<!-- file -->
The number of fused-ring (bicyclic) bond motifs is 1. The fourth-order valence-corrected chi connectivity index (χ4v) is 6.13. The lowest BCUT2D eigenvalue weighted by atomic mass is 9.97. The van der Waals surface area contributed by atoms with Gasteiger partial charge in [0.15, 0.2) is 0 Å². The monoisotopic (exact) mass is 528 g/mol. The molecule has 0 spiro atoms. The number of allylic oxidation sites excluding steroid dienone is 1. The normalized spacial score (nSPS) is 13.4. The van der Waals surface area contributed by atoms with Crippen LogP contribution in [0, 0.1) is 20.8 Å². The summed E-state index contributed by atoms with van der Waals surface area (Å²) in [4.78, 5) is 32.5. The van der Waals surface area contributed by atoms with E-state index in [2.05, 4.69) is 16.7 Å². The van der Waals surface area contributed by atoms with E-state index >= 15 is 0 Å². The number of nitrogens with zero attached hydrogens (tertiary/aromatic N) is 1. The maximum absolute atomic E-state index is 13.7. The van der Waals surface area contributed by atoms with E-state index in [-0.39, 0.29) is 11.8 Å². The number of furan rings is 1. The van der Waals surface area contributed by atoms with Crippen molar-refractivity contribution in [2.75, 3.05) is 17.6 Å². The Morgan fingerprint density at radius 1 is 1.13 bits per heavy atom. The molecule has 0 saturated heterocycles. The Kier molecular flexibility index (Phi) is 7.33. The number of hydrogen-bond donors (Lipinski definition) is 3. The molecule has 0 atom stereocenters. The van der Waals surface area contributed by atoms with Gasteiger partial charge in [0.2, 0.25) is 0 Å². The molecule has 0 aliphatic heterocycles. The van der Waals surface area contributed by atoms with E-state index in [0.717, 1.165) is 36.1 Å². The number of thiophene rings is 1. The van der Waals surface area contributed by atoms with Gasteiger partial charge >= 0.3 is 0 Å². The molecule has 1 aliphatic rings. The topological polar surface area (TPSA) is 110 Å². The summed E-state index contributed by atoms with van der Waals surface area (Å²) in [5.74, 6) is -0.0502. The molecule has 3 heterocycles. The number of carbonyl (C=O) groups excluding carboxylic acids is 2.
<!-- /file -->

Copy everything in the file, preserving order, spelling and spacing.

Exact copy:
The number of fused-ring (bicyclic) bond motifs is 1. The fourth-order valence-corrected chi connectivity index (χ4v) is 6.13. The lowest BCUT2D eigenvalue weighted by atomic mass is 9.97. The van der Waals surface area contributed by atoms with Gasteiger partial charge in [0.15, 0.2) is 0 Å². The monoisotopic (exact) mass is 528 g/mol. The molecule has 0 spiro atoms. The number of allylic oxidation sites excluding steroid dienone is 1. The normalized spacial score (nSPS) is 13.4. The van der Waals surface area contributed by atoms with Crippen LogP contribution in [0, 0.1) is 20.8 Å². The summed E-state index contributed by atoms with van der Waals surface area (Å²) in [4.78, 5) is 32.5. The van der Waals surface area contributed by atoms with E-state index in [2.05, 4.69) is 16.7 Å². The van der Waals surface area contributed by atoms with E-state index >= 15 is 0 Å². The number of nitrogens with zero attached hydrogens (tertiary/aromatic N) is 1. The maximum absolute atomic E-state index is 13.7. The van der Waals surface area contributed by atoms with E-state index in [-0.39, 0.29) is 11.8 Å². The number of furan rings is 1. The van der Waals surface area contributed by atoms with Crippen molar-refractivity contribution in [2.75, 3.05) is 17.6 Å². The Morgan fingerprint density at radius 1 is 1.13 bits per heavy atom. The molecule has 0 saturated heterocycles. The Kier molecular flexibility index (Phi) is 7.33. The number of hydrogen-bond donors (Lipinski definition) is 3. The molecule has 0 atom stereocenters. The van der Waals surface area contributed by atoms with Gasteiger partial charge in [0.2, 0.25) is 0 Å². The molecule has 0 aliphatic heterocycles. The van der Waals surface area contributed by atoms with E-state index in [0.717, 1.165) is 36.1 Å². The number of thiophene rings is 1. The van der Waals surface area contributed by atoms with Gasteiger partial charge >= 0.3 is 0 Å². The molecule has 1 aliphatic rings. The topological polar surface area (TPSA) is 110 Å². The summed E-state index contributed by atoms with van der Waals surface area (Å²) in [5.74, 6) is -0.0502. The molecule has 3 heterocycles. The number of carbonyl (C=O) groups excluding carboxylic acids is 2.